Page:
Following the revelation that former George Washington University professor Jessica Krug had been lying for years about being Black, another white academic revealed that she, too, has been posing as a person of color.
In an essay published on Medium.com entitled, “A First Step,” confessed to pretending to be Black and/or Latinx and announced her resignation using the pen name See Vee Vitolo-Haddad. According to reports, she is actually Italian.
“I am so deeply sorry for the ways you are hurting right now because of me. You have expressed confusion, shock, betrayal, anger, and mistrust. All of those things are a consequence of how I have navigated our relationships and the spaces we share,” she writes.
“In trying to sort through parts of who I am, I’ve taken some very wrong turns. I never really owned up to them as they became apparent, nor recognized the trail of damage behind me. The harm I caused is a result of my lack of courage, a preference for being vague and contradictory, uncertain, and insecure. I want to make amends for every ounce of heartbreak and betrayal.
“I have let guesses about my ancestry become answers I wanted but couldn’t prove. I have let people make assumptions when I should have corrected them.
“I know it will take a long time to remedy this damage. I don’t know how to begin repairing things yet, but I want to recognize the hurt. I am taking some time to reflect so I can offer a real apology. I know it will take time for many of you to be willing to redress this.”
Vitolo-Haddad wrote a follow-up titled “A Second Step” to try to take more responsibility and to apologize for her reaction to other people’s reactions:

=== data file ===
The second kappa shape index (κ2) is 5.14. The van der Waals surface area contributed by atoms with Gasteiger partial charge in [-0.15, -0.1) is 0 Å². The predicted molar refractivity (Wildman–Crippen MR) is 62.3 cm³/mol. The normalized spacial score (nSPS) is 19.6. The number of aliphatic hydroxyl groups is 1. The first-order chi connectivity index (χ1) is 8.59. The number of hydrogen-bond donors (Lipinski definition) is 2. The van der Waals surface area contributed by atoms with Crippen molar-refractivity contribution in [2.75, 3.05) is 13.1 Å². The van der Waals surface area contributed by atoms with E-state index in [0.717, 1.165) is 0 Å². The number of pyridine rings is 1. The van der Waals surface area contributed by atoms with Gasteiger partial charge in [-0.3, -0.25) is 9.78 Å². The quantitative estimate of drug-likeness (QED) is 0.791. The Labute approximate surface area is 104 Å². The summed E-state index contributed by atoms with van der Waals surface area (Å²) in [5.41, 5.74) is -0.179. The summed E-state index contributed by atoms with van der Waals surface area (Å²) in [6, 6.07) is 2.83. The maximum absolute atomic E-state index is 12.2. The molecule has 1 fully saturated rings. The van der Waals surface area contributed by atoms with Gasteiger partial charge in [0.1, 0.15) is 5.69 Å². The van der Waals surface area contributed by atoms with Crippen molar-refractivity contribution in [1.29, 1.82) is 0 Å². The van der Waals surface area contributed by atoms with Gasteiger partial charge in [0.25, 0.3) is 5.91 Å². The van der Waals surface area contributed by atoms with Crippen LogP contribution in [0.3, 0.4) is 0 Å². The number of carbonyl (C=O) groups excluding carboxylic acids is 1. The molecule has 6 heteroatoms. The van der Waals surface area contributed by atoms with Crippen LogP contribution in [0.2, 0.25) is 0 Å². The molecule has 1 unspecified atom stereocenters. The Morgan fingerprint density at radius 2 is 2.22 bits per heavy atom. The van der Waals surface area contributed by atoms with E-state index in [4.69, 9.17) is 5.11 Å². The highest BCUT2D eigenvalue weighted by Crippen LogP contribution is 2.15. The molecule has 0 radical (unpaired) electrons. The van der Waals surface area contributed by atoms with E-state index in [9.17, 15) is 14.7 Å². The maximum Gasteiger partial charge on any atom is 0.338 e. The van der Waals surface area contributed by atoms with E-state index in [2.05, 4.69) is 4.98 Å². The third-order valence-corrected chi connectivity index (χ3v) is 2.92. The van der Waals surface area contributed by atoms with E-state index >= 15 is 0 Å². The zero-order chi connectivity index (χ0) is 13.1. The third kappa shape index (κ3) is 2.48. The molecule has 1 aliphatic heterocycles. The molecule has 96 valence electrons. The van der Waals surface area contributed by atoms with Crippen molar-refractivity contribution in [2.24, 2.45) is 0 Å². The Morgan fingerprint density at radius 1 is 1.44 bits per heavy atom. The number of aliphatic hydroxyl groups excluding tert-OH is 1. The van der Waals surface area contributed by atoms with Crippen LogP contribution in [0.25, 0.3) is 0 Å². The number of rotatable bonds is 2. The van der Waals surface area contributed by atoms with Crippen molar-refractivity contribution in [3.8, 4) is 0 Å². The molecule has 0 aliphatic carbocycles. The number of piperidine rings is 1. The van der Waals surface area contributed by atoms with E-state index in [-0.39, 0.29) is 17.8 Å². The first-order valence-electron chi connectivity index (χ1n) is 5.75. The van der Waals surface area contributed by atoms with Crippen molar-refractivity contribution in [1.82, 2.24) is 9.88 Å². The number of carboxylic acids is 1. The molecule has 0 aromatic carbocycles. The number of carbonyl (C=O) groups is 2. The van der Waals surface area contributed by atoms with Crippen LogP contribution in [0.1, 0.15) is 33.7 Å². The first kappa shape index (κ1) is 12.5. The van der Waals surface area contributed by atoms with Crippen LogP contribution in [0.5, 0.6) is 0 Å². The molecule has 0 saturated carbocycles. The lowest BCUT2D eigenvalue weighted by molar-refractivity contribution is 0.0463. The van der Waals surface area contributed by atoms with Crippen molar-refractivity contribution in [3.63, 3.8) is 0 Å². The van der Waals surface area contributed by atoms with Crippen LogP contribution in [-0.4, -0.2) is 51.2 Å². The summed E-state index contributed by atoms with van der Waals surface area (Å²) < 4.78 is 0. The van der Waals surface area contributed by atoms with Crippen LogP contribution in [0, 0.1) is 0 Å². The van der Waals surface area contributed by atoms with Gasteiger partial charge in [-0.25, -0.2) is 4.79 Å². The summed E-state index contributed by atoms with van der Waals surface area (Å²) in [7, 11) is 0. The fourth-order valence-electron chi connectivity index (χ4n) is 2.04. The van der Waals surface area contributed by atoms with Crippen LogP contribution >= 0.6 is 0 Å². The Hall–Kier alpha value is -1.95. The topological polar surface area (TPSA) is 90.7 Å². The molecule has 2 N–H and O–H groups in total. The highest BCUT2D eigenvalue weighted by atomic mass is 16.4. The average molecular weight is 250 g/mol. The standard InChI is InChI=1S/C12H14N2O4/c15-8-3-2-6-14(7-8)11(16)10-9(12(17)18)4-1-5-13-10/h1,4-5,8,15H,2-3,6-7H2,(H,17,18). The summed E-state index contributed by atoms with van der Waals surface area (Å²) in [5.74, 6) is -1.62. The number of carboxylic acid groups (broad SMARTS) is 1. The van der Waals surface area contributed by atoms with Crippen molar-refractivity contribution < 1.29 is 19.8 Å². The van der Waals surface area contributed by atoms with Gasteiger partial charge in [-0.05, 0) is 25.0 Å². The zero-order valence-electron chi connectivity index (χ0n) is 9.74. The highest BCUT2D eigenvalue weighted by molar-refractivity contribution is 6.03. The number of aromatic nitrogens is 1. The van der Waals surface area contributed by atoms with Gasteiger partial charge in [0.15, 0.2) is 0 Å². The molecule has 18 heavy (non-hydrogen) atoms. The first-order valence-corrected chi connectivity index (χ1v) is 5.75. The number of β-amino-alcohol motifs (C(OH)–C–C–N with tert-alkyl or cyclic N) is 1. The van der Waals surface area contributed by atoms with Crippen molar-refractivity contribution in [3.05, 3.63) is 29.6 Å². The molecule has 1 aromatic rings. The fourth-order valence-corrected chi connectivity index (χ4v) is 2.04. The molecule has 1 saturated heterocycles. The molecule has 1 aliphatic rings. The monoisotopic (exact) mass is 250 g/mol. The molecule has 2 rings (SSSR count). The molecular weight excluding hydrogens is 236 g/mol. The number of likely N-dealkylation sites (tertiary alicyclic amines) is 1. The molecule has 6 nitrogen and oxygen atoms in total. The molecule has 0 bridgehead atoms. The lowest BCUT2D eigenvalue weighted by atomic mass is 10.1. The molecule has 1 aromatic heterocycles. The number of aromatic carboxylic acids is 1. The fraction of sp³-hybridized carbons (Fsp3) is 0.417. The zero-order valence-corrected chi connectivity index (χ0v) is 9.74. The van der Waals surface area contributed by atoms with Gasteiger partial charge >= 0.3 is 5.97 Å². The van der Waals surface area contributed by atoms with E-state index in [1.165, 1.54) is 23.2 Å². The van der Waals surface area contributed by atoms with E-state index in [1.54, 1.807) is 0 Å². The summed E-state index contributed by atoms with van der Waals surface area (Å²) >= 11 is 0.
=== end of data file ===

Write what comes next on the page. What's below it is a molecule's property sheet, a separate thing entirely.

“First, I am deeply sorry and regretful to the people I deceived by inserting myself into Black organizing spaces I didn’t belong in. That deception was parasitic and harmful. I want to identify those moments and state what I should have done differently:
“#1- When asked if I identify as Black, my answer should have always been “No.” There were three separate instances I said otherwise. I should not have adopted any identity outside of what I know. I should have recognized my commitments to liberation can be based on my experiences without incorporating those experiences into my identity. I should have instead been clear and honest about how I identify and talked through people’s perceptions and ideas of me.
“#2- I should have never entered Black organizing spaces. They are not my place. Once realizing this, it wasn’t sufficient to just leave; I should have explained that directly to the people who invited me and clarified my identity.”
The TAA Executive Board and Racial Justice Committee of UW-Madison issued this statement:
“We condemn CV Vitolo-Haddad’s appropriation of Black and Brown identities in no uncertain terms. They have resigned as co-president, and we have removed their access to our website, social media, and all other internal accounts. We cannot speak for CV, but we as TAA leaders are profoundly sorry for the harm they have caused members of the Madison community by 1) claiming Black and Brown identities, 2) using those identities to silence and alienate activists in organizing spaces, and 3) manipulating and gaslighting Black and Brown community members who tried holding them accountable.”
The TAA Executive Board and Racial Justice Committee statement on resigned co-president, CV Vitolo-Haddad. Please read. https://t.co/JlKqSTvZz3
— TAA (@TAA_Madison) September 8, 2020